WILLIAMSTOWN

President Obama will never satisfy those, like Bill McKibben, who regard climate change as the globe's great existential threat. Climate activist McKibben took Obama to task in a December Rolling Stone column. Yet the president's environmental record for 2013 shows considerable promise in things that he could do without the (unlikely) support of Congress.

The place to begin in evaluating it is his speech at Georgetown University on a June day so appropriately hot he repeatedly had to wipe the perspiration off his brow. Here Obama enunciated his environmental plan, most of it aimed at reducing carbon, the major cause of warming.

He directed the EPA to require the reduction of emissions from existing and future coal-fired plants, which are responsible for 40 percent of U.S. carbon. Fortunately Congress got around a roadblock to confirm Gina McCarthy as the EPA administrator. She has begun the process.

He set goals for U.S. production of renewables and for the federal government to use them. He made loans available for so-called clean-burning coal and other "advanced fossil fuels." He set the EPA and Department of Transportation to creating fuel economy standards for heavy trucks, buses and vans. He called for adaptation strategies.

He ended U.S. funding for fossil fuel projects overseas that do not attempt to capture their carbon. He said there would be a Keystone XL pipeline only if it "does not significantly exacerbate the problem of carbon pollution." The pipeline, across the U.S. border, would facilitate development of Alberta's tar sands oil.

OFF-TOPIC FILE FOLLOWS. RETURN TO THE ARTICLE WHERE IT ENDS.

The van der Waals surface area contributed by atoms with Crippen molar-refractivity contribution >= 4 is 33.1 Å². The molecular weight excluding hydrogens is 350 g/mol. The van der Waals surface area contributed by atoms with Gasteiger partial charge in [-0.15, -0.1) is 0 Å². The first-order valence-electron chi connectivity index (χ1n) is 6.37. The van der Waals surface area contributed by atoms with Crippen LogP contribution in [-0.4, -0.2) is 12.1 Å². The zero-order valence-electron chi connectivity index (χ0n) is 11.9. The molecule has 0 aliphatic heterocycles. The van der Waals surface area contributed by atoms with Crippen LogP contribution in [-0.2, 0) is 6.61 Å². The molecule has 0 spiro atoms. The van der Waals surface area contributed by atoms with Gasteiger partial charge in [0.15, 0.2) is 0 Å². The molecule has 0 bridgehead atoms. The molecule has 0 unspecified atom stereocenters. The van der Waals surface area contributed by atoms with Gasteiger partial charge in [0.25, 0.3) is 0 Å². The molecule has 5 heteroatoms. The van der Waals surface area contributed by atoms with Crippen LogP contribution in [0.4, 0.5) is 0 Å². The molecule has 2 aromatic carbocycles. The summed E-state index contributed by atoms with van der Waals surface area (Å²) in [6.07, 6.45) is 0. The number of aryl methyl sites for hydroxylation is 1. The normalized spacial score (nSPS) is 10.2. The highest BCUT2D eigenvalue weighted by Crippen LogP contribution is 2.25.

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That he has not yet halted that project is the main rub for McKibben and other environmentalists, who give Obama grudging credit for fuel economy standards and power plant curtailment. They point out that while we are using less coal, we are also exporting more, with a net minus for the globe. And that while the Keystone decision hangs fire, the southern leg of the pipeline has been built.

Obama appears to regard hydraulic fracturing (fracking) as green energy, because its products are cleaner to burn than coal, while the process of extracting the oil and gas seems to many a strong environmental negative. In fact, though, all green energy has its detractors -- as though we could all survive a superheated climate without changing the way we live.

Certainly as the years go by, 2013 included, the climate crisis only deepens. During the Obama administration, disappointingly, the U.S. has not become the world's leader in the crusade to mitigate its effects.

Yet Obama's rhetoric on the problem, regarded as empty by some, has granted permission for politicians in this country and, indeed, in the world, to discuss and support the issue, as Suzanne Goldenberg, writing in The Guardian, has pointed out. She states that 2013 "was the year when climate change came out of the closet." That's something.

Unfortunately events domestic -- such as health care, congressional obstruction, invasions of privacy -- and crises abroad -- ethnic and religious fighting -- have sucked the air out of Obama's words and even his actions. Obama's a smart guy. He knows what the deal is with the climate. But he has allowed other issues have overwhelm it.

At least, that's how it looks from the White Oaks.

A writer and environmentalist, Lauren R. Stevens is a regular Eagle contributor.